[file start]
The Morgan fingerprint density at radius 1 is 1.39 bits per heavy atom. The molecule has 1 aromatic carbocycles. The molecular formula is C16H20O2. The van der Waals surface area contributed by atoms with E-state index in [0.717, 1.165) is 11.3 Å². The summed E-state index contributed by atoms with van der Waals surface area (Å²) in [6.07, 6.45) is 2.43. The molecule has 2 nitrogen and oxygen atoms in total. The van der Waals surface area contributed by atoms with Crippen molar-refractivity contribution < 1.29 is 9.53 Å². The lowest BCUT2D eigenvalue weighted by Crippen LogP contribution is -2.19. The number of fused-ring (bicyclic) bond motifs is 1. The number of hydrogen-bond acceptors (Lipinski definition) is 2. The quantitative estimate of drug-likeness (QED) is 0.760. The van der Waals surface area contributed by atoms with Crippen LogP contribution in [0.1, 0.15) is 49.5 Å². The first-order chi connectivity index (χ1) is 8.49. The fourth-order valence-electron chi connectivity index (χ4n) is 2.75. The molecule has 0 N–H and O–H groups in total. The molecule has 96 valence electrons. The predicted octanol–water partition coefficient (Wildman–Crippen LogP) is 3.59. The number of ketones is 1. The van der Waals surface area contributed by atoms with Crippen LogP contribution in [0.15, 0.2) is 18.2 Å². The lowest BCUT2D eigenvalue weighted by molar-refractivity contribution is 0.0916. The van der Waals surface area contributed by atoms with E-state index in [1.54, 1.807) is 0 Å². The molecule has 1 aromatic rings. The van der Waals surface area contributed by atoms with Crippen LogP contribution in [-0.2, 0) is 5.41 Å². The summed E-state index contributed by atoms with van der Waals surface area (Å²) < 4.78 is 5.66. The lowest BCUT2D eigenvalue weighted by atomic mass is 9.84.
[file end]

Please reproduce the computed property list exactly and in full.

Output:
The Morgan fingerprint density at radius 1 is 1.39 bits per heavy atom. The molecule has 1 aromatic carbocycles. The molecular formula is C16H20O2. The van der Waals surface area contributed by atoms with E-state index in [0.717, 1.165) is 11.3 Å². The summed E-state index contributed by atoms with van der Waals surface area (Å²) in [6.07, 6.45) is 2.43. The molecule has 2 nitrogen and oxygen atoms in total. The van der Waals surface area contributed by atoms with Crippen molar-refractivity contribution < 1.29 is 9.53 Å². The lowest BCUT2D eigenvalue weighted by Crippen LogP contribution is -2.19. The number of fused-ring (bicyclic) bond motifs is 1. The number of hydrogen-bond acceptors (Lipinski definition) is 2. The quantitative estimate of drug-likeness (QED) is 0.760. The van der Waals surface area contributed by atoms with Crippen LogP contribution in [0.1, 0.15) is 49.5 Å². The first-order chi connectivity index (χ1) is 8.49. The fourth-order valence-electron chi connectivity index (χ4n) is 2.75. The molecule has 0 N–H and O–H groups in total. The molecule has 96 valence electrons. The predicted octanol–water partition coefficient (Wildman–Crippen LogP) is 3.59. The number of ketones is 1. The van der Waals surface area contributed by atoms with Crippen LogP contribution in [0.15, 0.2) is 18.2 Å². The lowest BCUT2D eigenvalue weighted by molar-refractivity contribution is 0.0916. The van der Waals surface area contributed by atoms with E-state index in [1.54, 1.807) is 0 Å². The molecule has 1 aromatic rings. The van der Waals surface area contributed by atoms with Crippen LogP contribution in [-0.2, 0) is 5.41 Å². The summed E-state index contributed by atoms with van der Waals surface area (Å²) < 4.78 is 5.66. The lowest BCUT2D eigenvalue weighted by atomic mass is 9.84.